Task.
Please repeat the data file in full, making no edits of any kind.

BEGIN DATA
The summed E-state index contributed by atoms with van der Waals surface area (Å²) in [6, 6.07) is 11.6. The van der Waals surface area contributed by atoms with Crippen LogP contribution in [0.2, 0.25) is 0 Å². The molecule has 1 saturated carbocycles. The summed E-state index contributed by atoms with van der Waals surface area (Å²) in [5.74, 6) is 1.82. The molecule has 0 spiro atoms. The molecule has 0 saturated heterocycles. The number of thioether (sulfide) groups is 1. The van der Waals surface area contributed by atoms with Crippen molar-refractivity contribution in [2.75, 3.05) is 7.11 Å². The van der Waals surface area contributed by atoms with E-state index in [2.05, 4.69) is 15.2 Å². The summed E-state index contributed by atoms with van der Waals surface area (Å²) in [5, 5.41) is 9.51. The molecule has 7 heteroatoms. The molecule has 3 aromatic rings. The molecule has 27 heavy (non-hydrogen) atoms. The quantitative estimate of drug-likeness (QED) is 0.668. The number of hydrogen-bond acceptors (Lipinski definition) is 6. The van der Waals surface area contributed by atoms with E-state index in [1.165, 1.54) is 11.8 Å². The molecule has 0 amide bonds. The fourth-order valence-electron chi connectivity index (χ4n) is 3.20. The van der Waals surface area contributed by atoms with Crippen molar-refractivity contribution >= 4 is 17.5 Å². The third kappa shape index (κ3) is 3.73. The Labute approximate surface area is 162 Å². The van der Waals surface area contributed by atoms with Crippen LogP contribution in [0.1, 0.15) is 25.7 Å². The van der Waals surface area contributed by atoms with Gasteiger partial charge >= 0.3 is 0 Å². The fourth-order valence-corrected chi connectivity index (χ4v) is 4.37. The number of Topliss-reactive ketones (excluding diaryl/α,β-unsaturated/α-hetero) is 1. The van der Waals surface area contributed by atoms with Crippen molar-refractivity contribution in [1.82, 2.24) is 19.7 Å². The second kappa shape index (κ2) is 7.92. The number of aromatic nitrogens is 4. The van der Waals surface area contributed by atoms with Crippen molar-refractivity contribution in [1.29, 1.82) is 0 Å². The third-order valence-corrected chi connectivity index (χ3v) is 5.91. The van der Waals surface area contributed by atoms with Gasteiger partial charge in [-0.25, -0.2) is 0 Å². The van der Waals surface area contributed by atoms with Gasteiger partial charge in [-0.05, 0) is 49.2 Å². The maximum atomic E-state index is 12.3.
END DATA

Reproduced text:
The summed E-state index contributed by atoms with van der Waals surface area (Å²) in [6, 6.07) is 11.6. The van der Waals surface area contributed by atoms with Crippen LogP contribution in [0.2, 0.25) is 0 Å². The molecule has 1 saturated carbocycles. The summed E-state index contributed by atoms with van der Waals surface area (Å²) in [5.74, 6) is 1.82. The molecule has 0 spiro atoms. The molecule has 0 saturated heterocycles. The number of thioether (sulfide) groups is 1. The van der Waals surface area contributed by atoms with Crippen molar-refractivity contribution in [2.75, 3.05) is 7.11 Å². The van der Waals surface area contributed by atoms with E-state index in [2.05, 4.69) is 15.2 Å². The summed E-state index contributed by atoms with van der Waals surface area (Å²) in [5, 5.41) is 9.51. The molecule has 7 heteroatoms. The molecule has 3 aromatic rings. The molecule has 27 heavy (non-hydrogen) atoms. The quantitative estimate of drug-likeness (QED) is 0.668. The number of hydrogen-bond acceptors (Lipinski definition) is 6. The van der Waals surface area contributed by atoms with E-state index in [1.165, 1.54) is 11.8 Å². The molecule has 0 amide bonds. The fourth-order valence-electron chi connectivity index (χ4n) is 3.20. The van der Waals surface area contributed by atoms with Crippen molar-refractivity contribution >= 4 is 17.5 Å². The third kappa shape index (κ3) is 3.73. The Labute approximate surface area is 162 Å². The van der Waals surface area contributed by atoms with Crippen LogP contribution in [0.1, 0.15) is 25.7 Å². The van der Waals surface area contributed by atoms with Gasteiger partial charge >= 0.3 is 0 Å². The fourth-order valence-corrected chi connectivity index (χ4v) is 4.37. The number of Topliss-reactive ketones (excluding diaryl/α,β-unsaturated/α-hetero) is 1. The van der Waals surface area contributed by atoms with Crippen molar-refractivity contribution in [1.82, 2.24) is 19.7 Å². The second kappa shape index (κ2) is 7.92. The number of aromatic nitrogens is 4. The van der Waals surface area contributed by atoms with Crippen molar-refractivity contribution in [1.29, 1.82) is 0 Å². The third-order valence-corrected chi connectivity index (χ3v) is 5.91. The van der Waals surface area contributed by atoms with Gasteiger partial charge in [-0.25, -0.2) is 0 Å². The van der Waals surface area contributed by atoms with Gasteiger partial charge in [-0.05, 0) is 49.2 Å². The maximum atomic E-state index is 12.3.